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We are working on websites for our clients and we want to adopt a search solution that can be easily reused. Which one should we go after ? Should we use Google Search API or should we use MS Sql Server Full Text Indexing and the CONTAINS & FREETEXT predicates ?

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up vote 4 down vote accepted

We use SQL Server full text indexing here on Stack Overflow and it works reasonably well -- but I can only recommend it for 2005 and 2008, the versions we use it on. I heard it's much worse in 2000. There are quirks (stopword lists, etc) but nothing serious. It's fast and does what it says on the tin, mostly.

The problem you run into with contains() and freetext() is that users often expect to search at the "whole page" level, ala Google, where anything that's written to the page / screen is searchable. That's not really how databases work, but users don't care about that. They care about results and have (arguably reasonable) expectations based on years of web searching.

If you expect to need the "whole page" search level, I'd strongly recommend looking at the Google Search API, or Lucene.NET (assuming you're a Microsoft stack based on use of SQL).

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But as much as I love SQL Server, I find the effectiveness of SO's search quite poor. A site based search ala Google is far more effective... – Mitch Wheat Jul 19 '09 at 5:11
    
you just have to know how to use it, and what it's good at vs. what google is good at. try [tag] "unique phrase" and I can pretty much guarantee you'll find what you want. For fuzzier "Gee I dunno sounds something like this" there's no way ANYONE can beat Google.. ever. – Jeff Atwood Jul 19 '09 at 5:13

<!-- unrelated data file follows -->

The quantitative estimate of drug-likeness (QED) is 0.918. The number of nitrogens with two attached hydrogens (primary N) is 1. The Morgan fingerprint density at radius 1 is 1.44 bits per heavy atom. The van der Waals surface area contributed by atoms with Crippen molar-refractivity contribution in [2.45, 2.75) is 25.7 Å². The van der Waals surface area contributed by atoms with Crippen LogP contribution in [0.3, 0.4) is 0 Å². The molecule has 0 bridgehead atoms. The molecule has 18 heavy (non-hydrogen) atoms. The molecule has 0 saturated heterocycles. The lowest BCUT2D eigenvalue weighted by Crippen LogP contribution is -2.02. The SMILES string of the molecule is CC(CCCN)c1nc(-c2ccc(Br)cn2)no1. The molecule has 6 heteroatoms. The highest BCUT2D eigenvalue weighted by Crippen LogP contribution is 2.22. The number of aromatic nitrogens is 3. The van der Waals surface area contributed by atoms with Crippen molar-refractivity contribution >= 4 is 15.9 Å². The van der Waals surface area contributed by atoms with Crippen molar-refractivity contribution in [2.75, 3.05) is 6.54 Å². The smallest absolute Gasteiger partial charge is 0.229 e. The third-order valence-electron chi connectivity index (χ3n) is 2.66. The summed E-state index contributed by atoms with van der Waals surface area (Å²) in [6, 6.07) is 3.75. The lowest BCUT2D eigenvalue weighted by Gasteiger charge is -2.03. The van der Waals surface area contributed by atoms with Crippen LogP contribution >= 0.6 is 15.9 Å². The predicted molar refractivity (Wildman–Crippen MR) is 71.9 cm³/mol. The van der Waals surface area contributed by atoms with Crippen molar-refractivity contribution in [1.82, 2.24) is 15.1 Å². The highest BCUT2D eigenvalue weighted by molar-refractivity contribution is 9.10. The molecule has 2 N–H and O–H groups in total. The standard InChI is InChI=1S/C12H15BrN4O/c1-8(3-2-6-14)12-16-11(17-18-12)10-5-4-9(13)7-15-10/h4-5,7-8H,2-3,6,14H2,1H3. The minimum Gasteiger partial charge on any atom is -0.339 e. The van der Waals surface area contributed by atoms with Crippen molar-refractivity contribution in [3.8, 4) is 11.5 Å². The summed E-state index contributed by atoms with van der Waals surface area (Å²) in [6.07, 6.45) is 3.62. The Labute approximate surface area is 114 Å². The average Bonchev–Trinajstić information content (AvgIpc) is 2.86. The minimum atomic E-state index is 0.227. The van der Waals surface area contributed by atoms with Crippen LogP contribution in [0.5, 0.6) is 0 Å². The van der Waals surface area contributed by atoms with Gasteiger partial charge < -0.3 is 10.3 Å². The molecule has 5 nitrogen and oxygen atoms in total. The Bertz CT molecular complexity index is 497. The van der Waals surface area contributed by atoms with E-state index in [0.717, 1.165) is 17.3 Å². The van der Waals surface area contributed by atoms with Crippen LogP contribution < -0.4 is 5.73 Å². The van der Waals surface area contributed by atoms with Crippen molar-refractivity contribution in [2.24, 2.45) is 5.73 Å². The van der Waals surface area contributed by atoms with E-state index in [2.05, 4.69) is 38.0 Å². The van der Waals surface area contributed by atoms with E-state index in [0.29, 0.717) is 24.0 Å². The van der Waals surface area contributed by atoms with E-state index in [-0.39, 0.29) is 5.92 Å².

for example, try searching for this. "stack overflow" "full text indexing". – Jeff Atwood Jul 19 '09 at 5:14
    
Why is SO combining the keywords via OR? very confusing to me... and the ranking of the result is not very useful too, maybe because the SQL Server full text ranking is not very useful – Peter Gfader Sep 9 '09 at 8:31

The good thing about SQL Server full text searching is the barrier to entry is quite low (assuming you're already using SQL Server). StackOverflow uses it for it's search. The downside is that it's effectiveness (or lack thereof) is one of the most frequently criticized features of SO. So much so that a lot of people (myself included) default to using "site:stackoverflow.com ..." in Google.

Google Custom Search also has a low barrier to entry but you lose some control on how often your index is updated and how many search results you can return. Google Site Search is a better version that corrects some of these features (like on-demand indexing).

At the top end you have Google Search Appliances, which is really your only Google option if your data isn't public.

Which is appropriate depends on how often your data needs to be re-indexed, how many requests you make, how much bandwidth you want to use getting indexed, whether your data is public and how good you need the search results to be. There is no one answer.

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paragraph 2 of my response is my answer to your first paragraph – Jeff Atwood Jul 19 '09 at 5:10
    
+1. especially the site:stackoverflow.com bit ! ;) – Mitch Wheat Jul 19 '09 at 5:12
    
I appreciate the limitations of DB searching vs Web indexing. Rightly or wrongly though, people do expect Google-like search results. That's just one of the tradeoffs you have to make one way or the other. – cletus Jul 19 '09 at 5:13

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